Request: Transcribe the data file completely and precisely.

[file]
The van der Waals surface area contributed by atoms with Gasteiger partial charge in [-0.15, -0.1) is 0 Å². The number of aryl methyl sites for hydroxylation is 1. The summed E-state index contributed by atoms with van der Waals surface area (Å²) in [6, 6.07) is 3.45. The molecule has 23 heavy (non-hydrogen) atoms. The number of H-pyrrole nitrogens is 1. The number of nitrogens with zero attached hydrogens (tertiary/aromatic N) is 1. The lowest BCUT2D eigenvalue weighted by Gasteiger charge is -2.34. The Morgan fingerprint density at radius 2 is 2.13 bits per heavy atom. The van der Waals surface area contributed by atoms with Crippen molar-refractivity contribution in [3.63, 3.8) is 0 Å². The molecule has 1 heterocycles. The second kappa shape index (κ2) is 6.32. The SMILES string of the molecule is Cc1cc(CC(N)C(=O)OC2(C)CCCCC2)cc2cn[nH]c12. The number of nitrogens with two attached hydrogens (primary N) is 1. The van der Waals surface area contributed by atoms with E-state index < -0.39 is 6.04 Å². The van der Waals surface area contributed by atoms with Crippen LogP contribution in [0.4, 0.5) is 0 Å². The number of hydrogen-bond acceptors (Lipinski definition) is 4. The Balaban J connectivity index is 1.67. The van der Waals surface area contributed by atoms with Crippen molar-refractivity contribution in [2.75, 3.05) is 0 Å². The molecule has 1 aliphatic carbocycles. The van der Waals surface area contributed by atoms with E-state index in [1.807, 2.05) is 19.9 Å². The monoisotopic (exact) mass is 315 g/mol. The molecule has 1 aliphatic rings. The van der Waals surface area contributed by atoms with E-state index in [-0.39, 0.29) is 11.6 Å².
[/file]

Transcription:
The van der Waals surface area contributed by atoms with Gasteiger partial charge in [-0.15, -0.1) is 0 Å². The number of aryl methyl sites for hydroxylation is 1. The summed E-state index contributed by atoms with van der Waals surface area (Å²) in [6, 6.07) is 3.45. The molecule has 23 heavy (non-hydrogen) atoms. The number of H-pyrrole nitrogens is 1. The number of nitrogens with zero attached hydrogens (tertiary/aromatic N) is 1. The lowest BCUT2D eigenvalue weighted by Gasteiger charge is -2.34. The Morgan fingerprint density at radius 2 is 2.13 bits per heavy atom. The van der Waals surface area contributed by atoms with Crippen molar-refractivity contribution in [3.63, 3.8) is 0 Å². The molecule has 1 heterocycles. The second kappa shape index (κ2) is 6.32. The SMILES string of the molecule is Cc1cc(CC(N)C(=O)OC2(C)CCCCC2)cc2cn[nH]c12. The number of nitrogens with two attached hydrogens (primary N) is 1. The van der Waals surface area contributed by atoms with E-state index < -0.39 is 6.04 Å². The van der Waals surface area contributed by atoms with Crippen LogP contribution in [0.4, 0.5) is 0 Å². The number of hydrogen-bond acceptors (Lipinski definition) is 4. The Balaban J connectivity index is 1.67. The van der Waals surface area contributed by atoms with Crippen molar-refractivity contribution in [2.75, 3.05) is 0 Å². The molecule has 1 aliphatic carbocycles. The van der Waals surface area contributed by atoms with E-state index in [1.807, 2.05) is 19.9 Å². The monoisotopic (exact) mass is 315 g/mol. The molecule has 1 aliphatic rings. The van der Waals surface area contributed by atoms with E-state index in [-0.39, 0.29) is 11.6 Å².